Uncovering the Myth – Why Vegans Can’t Eat Avocados
Vegans are often criticized for their diet choices, and one of the most common questions they face is: “Why can’t you eat avocados?”
The answer, according to vegan author and television presenter Sandi Toksvig, is simple: “The same reason as honey.”
Bees play a critical role in the pollination of many crops, including avocados. However, commercial beekeepers often transport bees long distances in trucks, which can be stressful and harmful to the creatures.
Many vegans believe that it is wrong to support an industry that exploits animals in this way. Consequently, they choose to avoid foods like honey and avocados that rely on beekeeping for their production.
Why is peanut butter not vegan?
How to spot a vegan-friendly peanut butter
With more and more people looking to adopt a vegan lifestyle, it’s no surprise that even our favourite spreads are being given the vegan treatment. But with so many different types of peanut butter on the shelves, how can you tell which one is right for you? Here’s a quick guide to spotting a vegan-friendly peanut butter:
Check the ingredients list
The first step in finding a vegan-friendly peanut butter is to check the ingredients list. If the only items listed are peanuts, salt and oil, then you’re good to go! However, if the label lists honey or fish oil as ingredients, then this product is not suitable for vegans.
Be aware of sugar sources
Another ingredient to watch out for in peanut butter is sugar. While most commercial brands use cane sugar, some may use bone char in their processing, which would make the product unsuitable for vegans. When in doubt, always check with the manufacturer to find out how the sugar in your peanut butter was produced.
Choose products from vegan-friendly facilities
Finally, pay attention to where your peanut butter was made. Some manufacturers produce their goods in facilities that also process animal products (such as milk or eggs). To be sure that your purchase is truly vegan-friendly, look for brands that proudly advertise themselves as such on their packaging or websites.
Are McDonald fries vegan?
It’s a real bummer that McDonald’s fries in the US are not vegan. They contain natural beef flavor [wheat and milk derivatives] and are fried in beef fat. The hash browns also have milk and are fried in beef fat, while the donut sticks come with milk in the sticks and sauce.
It’s pretty unfortunate that vegans can’t enjoy McDonald’s fries in the States. Not only do they use beef flavoring [and wheat and milk derivatives], but they’re also fried in beef fat. The same goes for the hash browns – they contain milk and are fried in beef fat. Even the donut sticks aren’t safe, as they come with milk in both the sticks and sauce.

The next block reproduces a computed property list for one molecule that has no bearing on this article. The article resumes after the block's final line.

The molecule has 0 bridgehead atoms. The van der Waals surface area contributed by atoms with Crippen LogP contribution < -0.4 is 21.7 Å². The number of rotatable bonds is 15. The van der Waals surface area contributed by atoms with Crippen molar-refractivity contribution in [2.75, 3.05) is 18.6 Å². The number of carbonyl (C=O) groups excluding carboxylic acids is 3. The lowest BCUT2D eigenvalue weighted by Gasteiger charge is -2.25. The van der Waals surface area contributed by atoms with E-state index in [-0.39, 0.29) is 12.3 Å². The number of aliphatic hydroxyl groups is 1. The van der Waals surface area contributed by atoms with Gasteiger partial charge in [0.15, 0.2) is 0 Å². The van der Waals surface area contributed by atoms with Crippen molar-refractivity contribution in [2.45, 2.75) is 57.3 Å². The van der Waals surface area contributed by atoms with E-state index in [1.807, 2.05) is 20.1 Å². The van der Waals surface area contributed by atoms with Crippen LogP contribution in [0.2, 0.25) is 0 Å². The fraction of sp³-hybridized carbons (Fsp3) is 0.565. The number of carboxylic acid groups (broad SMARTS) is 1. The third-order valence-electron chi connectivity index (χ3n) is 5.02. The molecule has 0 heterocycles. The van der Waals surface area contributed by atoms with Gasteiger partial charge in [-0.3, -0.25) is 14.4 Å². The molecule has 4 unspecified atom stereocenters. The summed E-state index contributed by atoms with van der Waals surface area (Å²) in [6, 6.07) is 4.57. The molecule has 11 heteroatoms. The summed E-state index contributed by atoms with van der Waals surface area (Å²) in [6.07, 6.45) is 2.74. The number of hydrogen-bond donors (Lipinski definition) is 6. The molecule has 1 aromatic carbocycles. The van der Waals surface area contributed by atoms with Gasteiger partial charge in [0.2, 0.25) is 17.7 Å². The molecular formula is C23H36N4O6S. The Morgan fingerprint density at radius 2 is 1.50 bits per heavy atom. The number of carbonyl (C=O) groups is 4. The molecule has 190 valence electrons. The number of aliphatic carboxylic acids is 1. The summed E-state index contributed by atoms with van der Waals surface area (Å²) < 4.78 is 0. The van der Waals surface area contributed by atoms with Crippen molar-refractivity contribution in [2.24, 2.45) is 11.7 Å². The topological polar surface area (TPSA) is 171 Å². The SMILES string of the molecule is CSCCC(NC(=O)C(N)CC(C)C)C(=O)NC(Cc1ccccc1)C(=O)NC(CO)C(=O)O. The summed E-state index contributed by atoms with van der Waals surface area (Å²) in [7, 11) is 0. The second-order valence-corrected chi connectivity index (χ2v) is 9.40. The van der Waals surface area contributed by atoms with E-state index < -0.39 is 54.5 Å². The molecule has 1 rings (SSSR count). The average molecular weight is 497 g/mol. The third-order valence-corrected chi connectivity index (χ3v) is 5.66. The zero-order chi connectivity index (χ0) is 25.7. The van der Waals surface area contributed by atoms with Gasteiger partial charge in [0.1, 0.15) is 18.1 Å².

What foods are surprisingly not vegan?
Lesser-Known Foods That May Contain Animal Products
Chocolate. Cocoa beans are vegan, but sometimes milk or other dairy products are added to chocolate-even dark chocolate. Check the label to be sure. …
Beer and wine. Some beers and wines contain fish bladders or gelatin. …
Candy. Many candies contain beeswax or other animal-derived ingredients. …
Sugar. Sugar cane is vegan, but sugar processed with bone char is not. Look for “vegan sugar” on the label. …
Non-dairy creamers. Some contain casein, a milk protein. Read labels carefully. …
Red foods. Some red food colorings are made with carmine, a pigment derived from insects. …
Worcestershire sauce. This popular condiment generally contains anchovies unless it’s specifically labeled “vegan.” …
Veggie burgers.. Be sure to check the ingredient list—some may contain eggs, cheese, or other animal-derived items
Can vegans eat tomatoes?
Tomatoes are the perfect summer treat – sweet, tart, and full of nutrients.
There’s no need to wait until late summer to enjoy tomatoes – they’re available all season long!
Tomato recipes are versatile and easy to make, so let’s celebrate the humble tomato!
I’m Brooke, and I love being vegan. I know all there is to know about the vegan lifestyle, and I love sharing that knowledge with others.
I own a vegan restaurant in Boston, and I love helping people make the switch to a plant-based diet. It’s not always easy, but it’s definitely worth it!